Despite his country's deepening nuclear crisis and widespread devastation, Japan's ambassador to Canada said his nation will "stand up" again and rebuild much the same way it rose from the ashes of the Second World War.
"We know what Japan looked like on Aug. 15, 1945," said Kaoru Ishikawa, referring to Japan's surrender to the Allies after the U.S. dropped atomic bombs on Hiroshima and Nagasaki. "We will certainly overcome this [time]"
With a possible meltdown from the disabled Fukushima nuclear plant, the threat of exposure to nuclear radiation weighs heavily on the collective psyche of Japan. Japan is the only country in the world to have been the victim of a nuclear attack, an event that is in the living memory of many Japanese.
Yet while other countries rethink their nuclear strategies, Japan appears to be staying the course.
"Unfortunately, we have a sad history," Mr. Ishikawa said in an interview at the Japanese consulate in Montreal on Wednesday. "Without any chauvinism, we are the most sensitive people in the world about the negative side of [nuclear power] But we need to live with the positive side of the coin of nuclear energy, too."
The handling of the damage at the Fukushima reactor since the quake on Friday has brought criticism of Japanese authorities' readiness and postquake management. But Mr. Ishikawa insisted Japanese officials have shown caution in their response, extending the evacuation zone to an area stretching 20 kilometres from the Fukushima plant.
"That is the lesson of the past," he said. "We are taking the utmost precaution."
Mr. Ishikawa was in Montreal for his first official visit to Quebec since becoming ambassador to Canada last year. Both his wife and two grown daughters are in Tokyo and are safe - he has Skyped with them - but he has friends who have been unable to reach loved ones.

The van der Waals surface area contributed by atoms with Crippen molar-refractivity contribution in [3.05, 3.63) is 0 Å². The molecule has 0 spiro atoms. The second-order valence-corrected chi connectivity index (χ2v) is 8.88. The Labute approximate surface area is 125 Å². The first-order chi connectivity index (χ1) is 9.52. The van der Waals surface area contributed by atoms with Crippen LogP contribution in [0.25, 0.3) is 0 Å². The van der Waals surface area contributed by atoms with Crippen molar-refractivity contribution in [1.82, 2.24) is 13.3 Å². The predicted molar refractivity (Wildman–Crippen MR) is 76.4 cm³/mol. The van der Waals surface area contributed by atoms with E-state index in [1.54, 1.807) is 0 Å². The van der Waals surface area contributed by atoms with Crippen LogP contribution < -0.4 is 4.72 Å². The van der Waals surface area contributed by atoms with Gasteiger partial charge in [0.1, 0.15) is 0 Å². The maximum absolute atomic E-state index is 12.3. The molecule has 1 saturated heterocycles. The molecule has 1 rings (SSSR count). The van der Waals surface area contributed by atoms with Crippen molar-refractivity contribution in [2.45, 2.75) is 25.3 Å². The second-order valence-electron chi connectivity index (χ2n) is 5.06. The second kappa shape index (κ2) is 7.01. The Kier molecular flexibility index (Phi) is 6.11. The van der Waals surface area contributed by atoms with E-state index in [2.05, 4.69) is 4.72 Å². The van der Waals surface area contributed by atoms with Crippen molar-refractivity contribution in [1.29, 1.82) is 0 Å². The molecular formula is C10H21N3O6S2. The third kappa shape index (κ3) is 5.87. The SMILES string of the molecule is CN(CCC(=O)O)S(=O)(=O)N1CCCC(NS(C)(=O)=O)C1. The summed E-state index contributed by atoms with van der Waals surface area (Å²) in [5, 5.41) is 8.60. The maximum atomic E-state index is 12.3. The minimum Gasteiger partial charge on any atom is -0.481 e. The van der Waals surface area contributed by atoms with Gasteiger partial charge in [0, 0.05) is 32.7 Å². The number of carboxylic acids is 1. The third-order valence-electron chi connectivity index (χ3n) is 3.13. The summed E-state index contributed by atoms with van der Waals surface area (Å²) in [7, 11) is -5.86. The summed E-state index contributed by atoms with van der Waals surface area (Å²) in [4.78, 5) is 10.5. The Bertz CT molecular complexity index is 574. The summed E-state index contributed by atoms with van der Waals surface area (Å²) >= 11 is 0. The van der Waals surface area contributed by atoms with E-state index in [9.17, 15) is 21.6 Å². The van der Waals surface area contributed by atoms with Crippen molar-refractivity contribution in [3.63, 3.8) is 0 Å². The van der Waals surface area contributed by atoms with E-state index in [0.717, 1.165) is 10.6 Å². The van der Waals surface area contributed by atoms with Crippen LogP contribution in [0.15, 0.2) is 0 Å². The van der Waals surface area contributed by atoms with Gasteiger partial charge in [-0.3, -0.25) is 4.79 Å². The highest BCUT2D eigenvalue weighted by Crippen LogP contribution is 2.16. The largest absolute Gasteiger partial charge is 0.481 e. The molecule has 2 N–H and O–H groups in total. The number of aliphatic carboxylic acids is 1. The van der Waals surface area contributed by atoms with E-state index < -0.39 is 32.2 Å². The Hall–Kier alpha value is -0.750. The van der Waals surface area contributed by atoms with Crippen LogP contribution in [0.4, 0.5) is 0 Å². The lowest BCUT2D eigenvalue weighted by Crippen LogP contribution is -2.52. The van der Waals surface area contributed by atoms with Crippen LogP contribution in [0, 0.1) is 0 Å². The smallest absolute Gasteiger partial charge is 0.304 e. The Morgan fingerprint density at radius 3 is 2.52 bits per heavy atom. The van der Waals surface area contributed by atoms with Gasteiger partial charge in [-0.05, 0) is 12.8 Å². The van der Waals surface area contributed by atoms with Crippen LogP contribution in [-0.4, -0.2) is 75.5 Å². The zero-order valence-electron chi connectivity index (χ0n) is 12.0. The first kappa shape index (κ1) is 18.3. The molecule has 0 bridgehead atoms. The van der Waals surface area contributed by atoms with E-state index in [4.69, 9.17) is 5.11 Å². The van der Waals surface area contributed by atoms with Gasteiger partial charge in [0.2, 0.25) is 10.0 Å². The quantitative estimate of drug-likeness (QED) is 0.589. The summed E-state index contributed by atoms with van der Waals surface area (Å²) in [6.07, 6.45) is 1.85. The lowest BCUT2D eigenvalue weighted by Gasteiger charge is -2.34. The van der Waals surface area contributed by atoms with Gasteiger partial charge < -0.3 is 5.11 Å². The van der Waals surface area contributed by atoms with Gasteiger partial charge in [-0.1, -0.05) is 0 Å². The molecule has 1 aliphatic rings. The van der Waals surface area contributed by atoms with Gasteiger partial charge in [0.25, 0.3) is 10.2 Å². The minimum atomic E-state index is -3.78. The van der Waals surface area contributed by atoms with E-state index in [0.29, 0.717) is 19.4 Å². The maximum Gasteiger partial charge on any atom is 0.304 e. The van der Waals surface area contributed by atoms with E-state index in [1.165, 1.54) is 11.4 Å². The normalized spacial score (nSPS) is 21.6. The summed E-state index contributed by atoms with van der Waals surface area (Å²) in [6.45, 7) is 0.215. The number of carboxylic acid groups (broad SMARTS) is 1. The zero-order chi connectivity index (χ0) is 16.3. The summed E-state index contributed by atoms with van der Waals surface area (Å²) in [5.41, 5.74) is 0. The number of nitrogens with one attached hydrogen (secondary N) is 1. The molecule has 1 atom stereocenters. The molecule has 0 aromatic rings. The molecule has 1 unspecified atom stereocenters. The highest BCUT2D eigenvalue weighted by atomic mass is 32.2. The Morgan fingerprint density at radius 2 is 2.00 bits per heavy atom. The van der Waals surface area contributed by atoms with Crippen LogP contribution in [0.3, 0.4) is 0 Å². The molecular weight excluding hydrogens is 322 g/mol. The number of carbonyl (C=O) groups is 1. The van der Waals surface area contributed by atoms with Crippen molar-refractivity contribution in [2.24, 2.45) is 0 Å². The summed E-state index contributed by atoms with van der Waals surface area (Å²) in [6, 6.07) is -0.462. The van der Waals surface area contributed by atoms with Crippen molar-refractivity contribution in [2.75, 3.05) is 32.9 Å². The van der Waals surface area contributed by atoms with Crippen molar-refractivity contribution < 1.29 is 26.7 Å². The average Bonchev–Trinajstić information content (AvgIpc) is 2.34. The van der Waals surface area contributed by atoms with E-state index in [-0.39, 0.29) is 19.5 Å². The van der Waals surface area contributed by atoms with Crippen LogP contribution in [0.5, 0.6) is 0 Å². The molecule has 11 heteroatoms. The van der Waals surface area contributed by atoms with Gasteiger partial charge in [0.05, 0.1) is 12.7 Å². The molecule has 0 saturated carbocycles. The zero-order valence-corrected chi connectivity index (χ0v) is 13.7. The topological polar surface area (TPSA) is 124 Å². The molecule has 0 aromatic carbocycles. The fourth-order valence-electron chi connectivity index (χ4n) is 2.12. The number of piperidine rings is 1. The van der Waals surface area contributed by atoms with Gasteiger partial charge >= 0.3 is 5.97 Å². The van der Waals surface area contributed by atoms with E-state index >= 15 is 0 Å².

"So I forbid myself from expressing relief for my own family," he said.
Still, Mr. Ishikawa said, the Japanese have shown resilience in the quake's aftermath, and there have been no signs of looting. "We are not that kind of people."
From bouquets of flowers left at the Japanese embassy in Ottawa to the shipment of 25,000 thermal blankets by the federal government, Canadian support is helping the Japanese cope with the aftermath of its earthquake, he said. Mr. Ishikawa cautioned that the nation's critical needs will continue.
He raised the predicament of Japanese children who may have lost families in the earthquake and tsunami, which flattened houses and swept away communities.
While Japan still regards the more than 11,000 people missing in the disaster as survivors who could be rescued, the reality is that "there are villages and towns that do not answer our calls," he said.
Some children were at school when the earthquake struck on Friday, while their families may have perished.
"We will need long-term support for these children," he said. "Maybe they would deserve a nice summer holiday to forget the ordeal. They might need scholarships. I'm not speaking about money. We are saying, 'Please don't forget about the children.' "
Mr. Ishikawa said Prime Minister Stephen Harper called him Friday morning to offer Canadian assistance to Japan, an offer that has so far translated into the delivery of the blankets due to arrive late Wednesday night, Canadian time.
Canada has also offered the help of a 17-member victim-identification team as well as chemical, biological and nuclear technical expertise and equipment.
Japan rebuilt after the Second World War, with the help of the international community, and went on to become the world's third-largest economy. Mr. Ishikawa expressed gratitude for Canada's support since Friday and said Japan will bounce back again.
"We need your moral support. We need the encouragement. We need the compassion," he said. "But we will one day stand up."